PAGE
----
Concerns as Red Bee continues to use BBC resources

Concerns have been raised by the screen design industry after it emerged last week that Red Bee Media is continuing to use BBC resources, including job advertisements, since being sold in July 2005.

Under what is termed an Interim Service Agreement, Red Bee Media has been using human resources and finance facilities at the BBC.

When asked by Design Week, the BBC refused to disclose a copy of the ISA or reveal its contents, citing commercial confidentiality. A BBC spokeswoman declines to detail what other resources the agreement extends to or when it expires.

Red Bee Media job vacancies are being advertised as part of the BBC’s jobs listings, effectively appearing as part of the BBC’s own vacancies. This is despite the fact that Red Bee Media has been a wholly separate company for eight months and that it is not BBC recruitment policy to advertise non-BBC positions.

A spokeswoman for Red Bee Media told Design Week that the agreement to advertise the vacancies would expire at the end of last week and, although the consultancy has just launched its own on-line recruitment page, the vacancies were still in place on the BBC website this week, as Design Week went to press.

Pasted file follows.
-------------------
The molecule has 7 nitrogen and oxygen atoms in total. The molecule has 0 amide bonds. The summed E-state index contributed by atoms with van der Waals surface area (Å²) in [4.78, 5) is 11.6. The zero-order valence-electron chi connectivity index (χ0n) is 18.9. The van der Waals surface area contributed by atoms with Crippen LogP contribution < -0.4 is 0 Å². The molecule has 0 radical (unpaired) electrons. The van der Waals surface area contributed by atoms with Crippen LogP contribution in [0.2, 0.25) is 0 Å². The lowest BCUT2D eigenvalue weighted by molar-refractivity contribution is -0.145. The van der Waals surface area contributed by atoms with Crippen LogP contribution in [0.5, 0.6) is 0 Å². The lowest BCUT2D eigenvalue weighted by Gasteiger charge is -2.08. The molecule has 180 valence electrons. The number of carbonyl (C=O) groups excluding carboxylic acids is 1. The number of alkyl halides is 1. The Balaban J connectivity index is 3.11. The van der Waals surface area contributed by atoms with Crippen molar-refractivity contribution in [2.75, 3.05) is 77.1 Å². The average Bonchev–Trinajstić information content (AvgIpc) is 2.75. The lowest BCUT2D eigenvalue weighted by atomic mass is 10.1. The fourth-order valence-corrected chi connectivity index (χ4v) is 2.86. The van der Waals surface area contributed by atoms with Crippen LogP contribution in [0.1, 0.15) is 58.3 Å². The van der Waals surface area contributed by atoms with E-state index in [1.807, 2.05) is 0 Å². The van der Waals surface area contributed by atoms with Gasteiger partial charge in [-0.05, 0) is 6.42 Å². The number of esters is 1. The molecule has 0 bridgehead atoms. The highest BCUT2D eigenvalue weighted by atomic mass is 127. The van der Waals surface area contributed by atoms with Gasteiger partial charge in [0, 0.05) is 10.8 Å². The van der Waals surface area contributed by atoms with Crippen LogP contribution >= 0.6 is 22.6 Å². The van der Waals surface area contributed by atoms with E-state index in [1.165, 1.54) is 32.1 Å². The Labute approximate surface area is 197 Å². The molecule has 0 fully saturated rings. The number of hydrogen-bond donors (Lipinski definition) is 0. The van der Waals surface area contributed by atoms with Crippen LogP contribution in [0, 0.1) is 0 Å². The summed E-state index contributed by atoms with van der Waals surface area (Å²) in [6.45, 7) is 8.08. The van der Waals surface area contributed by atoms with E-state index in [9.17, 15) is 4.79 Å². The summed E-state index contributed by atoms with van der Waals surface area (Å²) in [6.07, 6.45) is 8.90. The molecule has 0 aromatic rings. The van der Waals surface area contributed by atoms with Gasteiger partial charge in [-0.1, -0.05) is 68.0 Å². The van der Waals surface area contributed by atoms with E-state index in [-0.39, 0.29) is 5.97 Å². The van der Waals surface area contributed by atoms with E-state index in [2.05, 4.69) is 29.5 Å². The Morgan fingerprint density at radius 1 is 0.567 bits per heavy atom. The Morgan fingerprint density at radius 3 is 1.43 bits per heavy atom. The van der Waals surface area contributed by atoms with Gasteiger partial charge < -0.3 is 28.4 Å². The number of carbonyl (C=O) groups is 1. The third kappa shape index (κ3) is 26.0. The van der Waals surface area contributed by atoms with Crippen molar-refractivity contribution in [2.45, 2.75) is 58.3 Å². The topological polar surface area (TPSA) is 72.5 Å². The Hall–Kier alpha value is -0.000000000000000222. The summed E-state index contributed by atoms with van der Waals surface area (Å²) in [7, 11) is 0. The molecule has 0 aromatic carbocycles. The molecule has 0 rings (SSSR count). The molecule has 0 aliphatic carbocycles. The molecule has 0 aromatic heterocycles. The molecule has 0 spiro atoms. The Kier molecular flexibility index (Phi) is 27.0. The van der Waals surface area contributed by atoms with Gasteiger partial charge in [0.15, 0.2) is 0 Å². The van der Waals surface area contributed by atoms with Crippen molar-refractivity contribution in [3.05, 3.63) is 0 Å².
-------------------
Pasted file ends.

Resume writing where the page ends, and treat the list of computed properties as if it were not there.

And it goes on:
According to the BBC spokeswoman, ‘Set things were agreed at the time of the sale, including the use of services to ensure the transition of the business.’ She adds that such agreements are ‘standard practice’ when one company is exiting another, following a disposal.

But a number of figures in the screen design sector have raised concerns over the continuing close relationship between Red Bee Media and the BBC, highlighting Red Bee Media’s access to BBC resources, frequent references to the BBC name and an atypically long supply contract.

‘When we are pitching for broadcast design business outside the UK, we can’t help but feel that Red Bee Media has something of an unfair advantage, thanks to its close association with the BBC,’ says Lambie-Nairn chief executive Nick Hough.

‘I think this is an example of unfair competition from Red Bee Media,’ adds a senior industry figure, who did not want to be named.

Earlier this month, Red Bee Media was awarded the contract to design the next generation of BBC 1 idents, following a pitch against roster consultancies (DW 16 March). It also handled the rebrand of ITV at the start of the year (DW 12 January).


• BBC Broadcast sold to Australian investment fund Macquarie for £166m in July 2005; became Red Bee Media in November

• Interim Service Agreement has allowed continued use of BBC resources by Red Bee Media

• Red Bee Media also holds a ten-year contract to supply services, including design, to the BBC

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